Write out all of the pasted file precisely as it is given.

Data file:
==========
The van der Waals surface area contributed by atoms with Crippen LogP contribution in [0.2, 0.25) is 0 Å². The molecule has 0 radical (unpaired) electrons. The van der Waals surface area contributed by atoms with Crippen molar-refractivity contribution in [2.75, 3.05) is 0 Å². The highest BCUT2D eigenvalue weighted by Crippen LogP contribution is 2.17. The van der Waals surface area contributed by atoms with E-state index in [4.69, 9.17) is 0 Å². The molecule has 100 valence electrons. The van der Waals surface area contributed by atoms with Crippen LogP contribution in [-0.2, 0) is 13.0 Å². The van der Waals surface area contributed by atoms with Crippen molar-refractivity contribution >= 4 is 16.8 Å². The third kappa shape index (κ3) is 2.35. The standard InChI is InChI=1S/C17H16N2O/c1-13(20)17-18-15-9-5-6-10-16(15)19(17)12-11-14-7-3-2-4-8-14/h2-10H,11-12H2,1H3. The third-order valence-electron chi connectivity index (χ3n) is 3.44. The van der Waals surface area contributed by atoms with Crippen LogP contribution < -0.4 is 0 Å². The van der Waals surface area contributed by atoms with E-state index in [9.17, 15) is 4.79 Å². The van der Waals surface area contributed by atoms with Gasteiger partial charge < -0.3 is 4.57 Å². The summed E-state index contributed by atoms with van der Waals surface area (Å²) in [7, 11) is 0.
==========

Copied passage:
The van der Waals surface area contributed by atoms with Crippen LogP contribution in [0.2, 0.25) is 0 Å². The molecule has 0 radical (unpaired) electrons. The van der Waals surface area contributed by atoms with Crippen molar-refractivity contribution in [2.75, 3.05) is 0 Å². The highest BCUT2D eigenvalue weighted by Crippen LogP contribution is 2.17. The van der Waals surface area contributed by atoms with E-state index in [4.69, 9.17) is 0 Å². The molecule has 100 valence electrons. The van der Waals surface area contributed by atoms with Crippen LogP contribution in [-0.2, 0) is 13.0 Å². The van der Waals surface area contributed by atoms with Crippen molar-refractivity contribution >= 4 is 16.8 Å². The third kappa shape index (κ3) is 2.35. The standard InChI is InChI=1S/C17H16N2O/c1-13(20)17-18-15-9-5-6-10-16(15)19(17)12-11-14-7-3-2-4-8-14/h2-10H,11-12H2,1H3. The third-order valence-electron chi connectivity index (χ3n) is 3.44. The van der Waals surface area contributed by atoms with Crippen LogP contribution < -0.4 is 0 Å². The van der Waals surface area contributed by atoms with E-state index in [9.17, 15) is 4.79 Å². The van der Waals surface area contributed by atoms with Gasteiger partial charge < -0.3 is 4.57 Å². The summed E-state index contributed by atoms with van der Waals surface area (Å²) in [7, 11) is 0.